Bellamy Pailthorp

Environment Reporter

Bellamy Pailthorp joined the staff of KPLU as a general assignment reporter in 1999 and covered the business and labor beat for more than a decade. She now covers the environment beat. She was raised in Seattle, but spent 8 years in Berlin, Germany freelancing for NPR and working as a producer for Deutsche Welle TV after receiving a Fulbright scholarship in 1989. She holds a Bachelors degree in German language and literature from Wesleyan University in Middletown, CT and a Masters in journalism from New York's Columbia University, where she completed the Knight-Bagehot fellowship in business reporting in 2006.

Bellamy's most memorable KPLU radio moment: “Seeing the INS open a shipping container at the Port of Seattle that contained stowaways from China, three of whom died en route of seasickness. Harrowing stuff, with global economics and inequity at its root.”

Ways To Connect

Elaine Thompson / AP Photo

Eating too many fish from Washington state waters can make you sick. That’s the idea behind the updated fish consumption rule that has been formally proposed after two years of heated debate.

The new fish consumption rule will require dischargers to keep local waters clean enough that people can safely eat a serving of fish a day, rather than just one per month. 

Tim Durkan

The fog will likely stick around for a few more days, thanks to “a huge inversion,” an upside-down pattern of air temperatures that trap morning fog, says KPLU weather expert Cliff Mass.

Bellamy Pailthorp / KPLU

Small communities can be laboratories for societal change. That was one of the messages as a coalition of cities in King County celebrated commitments they’ve made to reducing greenhouse gas emissions

Leaders representing more than 60 percent of the county’s population have now signed on to goals outlined by the King County-Cities Climate Collaboration.

Bellamy Pailthorp / KPLU

The Shoreline School District locked down its schools in the district just north of Seattle for about two hours on Wednesday morning after a school food service employee saw a man reportedly carrying a rifle near a district preschool.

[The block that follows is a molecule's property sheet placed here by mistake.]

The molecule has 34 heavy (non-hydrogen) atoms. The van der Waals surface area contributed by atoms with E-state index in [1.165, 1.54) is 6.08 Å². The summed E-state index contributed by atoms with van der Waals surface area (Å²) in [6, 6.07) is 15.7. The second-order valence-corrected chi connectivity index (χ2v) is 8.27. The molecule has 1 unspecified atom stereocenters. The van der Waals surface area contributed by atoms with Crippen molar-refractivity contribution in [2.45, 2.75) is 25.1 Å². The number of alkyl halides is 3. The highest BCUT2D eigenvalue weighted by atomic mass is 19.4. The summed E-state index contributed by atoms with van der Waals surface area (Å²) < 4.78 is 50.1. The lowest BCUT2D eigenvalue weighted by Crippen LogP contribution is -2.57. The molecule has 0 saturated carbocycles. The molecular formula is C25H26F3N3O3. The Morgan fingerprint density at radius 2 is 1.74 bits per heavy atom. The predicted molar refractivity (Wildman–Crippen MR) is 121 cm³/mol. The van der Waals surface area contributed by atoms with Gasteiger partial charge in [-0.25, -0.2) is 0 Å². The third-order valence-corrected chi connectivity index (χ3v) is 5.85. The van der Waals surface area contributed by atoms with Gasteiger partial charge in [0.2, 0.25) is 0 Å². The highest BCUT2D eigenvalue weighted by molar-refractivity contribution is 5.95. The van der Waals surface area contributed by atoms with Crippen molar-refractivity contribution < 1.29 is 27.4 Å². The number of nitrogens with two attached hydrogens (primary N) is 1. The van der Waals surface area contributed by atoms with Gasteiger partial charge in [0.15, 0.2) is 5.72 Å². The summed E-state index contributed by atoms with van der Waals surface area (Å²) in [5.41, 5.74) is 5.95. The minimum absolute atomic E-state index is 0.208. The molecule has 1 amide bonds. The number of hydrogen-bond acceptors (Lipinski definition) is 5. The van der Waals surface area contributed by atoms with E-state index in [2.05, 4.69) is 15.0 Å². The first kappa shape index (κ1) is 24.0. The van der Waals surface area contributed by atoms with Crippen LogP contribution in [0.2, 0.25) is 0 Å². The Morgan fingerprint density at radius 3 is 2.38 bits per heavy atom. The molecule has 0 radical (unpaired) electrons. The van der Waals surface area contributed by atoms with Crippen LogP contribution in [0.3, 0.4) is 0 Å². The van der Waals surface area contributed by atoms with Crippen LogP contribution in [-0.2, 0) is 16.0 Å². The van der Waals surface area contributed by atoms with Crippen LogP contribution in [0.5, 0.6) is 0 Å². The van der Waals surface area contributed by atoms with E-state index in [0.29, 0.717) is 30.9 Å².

Isobel Alexander / courtesy SKMMR.

Yellow tape is warning people away from the pocket beach near the Olympic Sculpture Park on Seattle’s waterfront. But it’s not a crime scene. The beach was closed to protect a young harbor seal that had hauled out. It’s not uncommon this time of year. 

Harbor seal pups are born in the summer and early fall in the Puget Sound region. And after they’re weaned, they’re on their own and particularly vulnerable for about six months. 

WSDOT

Police are urging residents of a Hoquiam neighborhood to evacuate because of landslide danger, after heavy overnight rains caused mudslides and flooding through Grays Harbor County.

Courtesy Wash. Dept of Ecology

Washingtonians have lost some bragging rights.

We still recycle at a rate that’s much higher than the national average, but we’re no longer improving on the amount of recyclables we divert from landfills. The statewide rate went down in the most recent data set, to 49 percent in 2013. 

Tim Durkan

The dry, cold weather and clear blue skies that ushered in the new year with spectacular mountain views around Seattle is coming to an end. The clouds have moved in and you’ll need some rain gear by Sunday at the latest, says KPLU weather expert Cliff Mass.

Courtesy of Washington Department of Ecology

After the holiday gift-giving frenzy, many people look to get rid of old electronic devices. Most contain toxic heavy metals such as lead and mercury, so you shouldn’t throw them in the trash. Responsibly disposing of them is free in Washington. And you may even be able to turn an extra gadget into instant cash.

Courtesy of Eric Warner

Fifteen years ago, Puget Sound salmon were listed under the Endangered Species Act. Despite the billions of dollars spent on recovery since, the results remain mixed. Some runs are seeing record returns while others are facing one of their worst years ever.

To learn more about the challenges of salmon recovery, our Swimming Upstream follows one chinook run from the open ocean to Puget Sound, through the Ballard Locks, past Renton and finally home to native spawning grounds on the Cedar River.

Note: KPLU will air the entire series at 6:30 p.m. on Friday, Jan. 2, and again at 10 a.m. on Saturday, Jan. 3. You can also find the entire series on northwestsalmon.org >>>

Seattle Municipal Archives

    

Engaging with his audience is something KPLU weather expert Cliff Mass very much enjoys.

Courtesy of University of Puget Sound

The strings of bright lights that hang all around us during the holidays provide cheer for many people in the depths of winter.

But imagine a time when only the very wealthy could afford them and Christmas trees were lit up with candles. An exhibit at the University of Puget Sound explores the history and the future of electric power. 

Tim Durkan